An arresting memoir that personalizes the enduring racial divide in contemporary American medicine.
When North Carolina physician and psychiatry professor Tweedy first entered Duke University Medical School as one of only six black students on a full-tuition scholarship, he was already well-aware of the vast health disparities between black and white populations, where lack of insurance and “poverty topped the list of culprits.” Throughout grueling years of intensive schooling and patient care, the doctor repeatedly pondered his role as a black physician in a predominantly white medical community. Tweedy devotes equal time to his academic term in medical school, to a yearlong clinical apprenticeship where he swiftly became “consumed by the broader health problems of my race,” and to his former psychiatry practice. Early on in his career at Duke, his resolve was tested when a professor mistook him for a janitor, yet he remained committed. Tweedy’s tenure throughout his hospital internship forms the memoir’s riveting centerpiece. Structured around fast-paced, eye-opening medical cases encountered on clinical rotations, many episodes are tainted with the stigma of social, racial, and economically charged misconceptions and biases. The author includes anecdotes featuring prejudiced patients and discriminatory doctors as well as one about a longtime-married Christian man’s shocking HIV seroconversion. Tweedy also shares his own battles with inherited kidney disorders and hypertension along with lucid thoughts on a physician’s obligation to community health and the liberating power of tolerance. Clearly at odds with the racial and class-stratified machinations of the medical industry, the author writes with dignified authority on the imbalances in opportunities and available social and medical service platforms to the many African-American patients seeking clinical care and of his pivotal role in making a difference.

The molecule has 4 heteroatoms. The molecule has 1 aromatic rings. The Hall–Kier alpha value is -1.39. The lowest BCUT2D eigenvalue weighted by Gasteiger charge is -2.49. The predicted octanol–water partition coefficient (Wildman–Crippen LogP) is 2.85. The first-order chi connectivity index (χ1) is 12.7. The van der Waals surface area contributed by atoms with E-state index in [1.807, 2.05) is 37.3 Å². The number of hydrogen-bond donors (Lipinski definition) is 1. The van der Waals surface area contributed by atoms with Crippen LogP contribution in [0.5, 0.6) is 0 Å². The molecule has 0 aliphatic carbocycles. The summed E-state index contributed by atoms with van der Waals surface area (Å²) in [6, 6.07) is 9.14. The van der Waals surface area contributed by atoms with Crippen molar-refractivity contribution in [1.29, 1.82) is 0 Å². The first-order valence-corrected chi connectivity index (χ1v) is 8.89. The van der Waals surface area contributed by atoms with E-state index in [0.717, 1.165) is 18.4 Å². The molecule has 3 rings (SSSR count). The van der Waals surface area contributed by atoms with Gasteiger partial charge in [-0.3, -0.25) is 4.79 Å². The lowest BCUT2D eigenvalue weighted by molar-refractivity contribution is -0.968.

In this unsparingly honest chronicle, Tweedy cohesively illuminates the experiences of black doctors and black patients and reiterates the need for improved understanding of racial differences within global medical communities.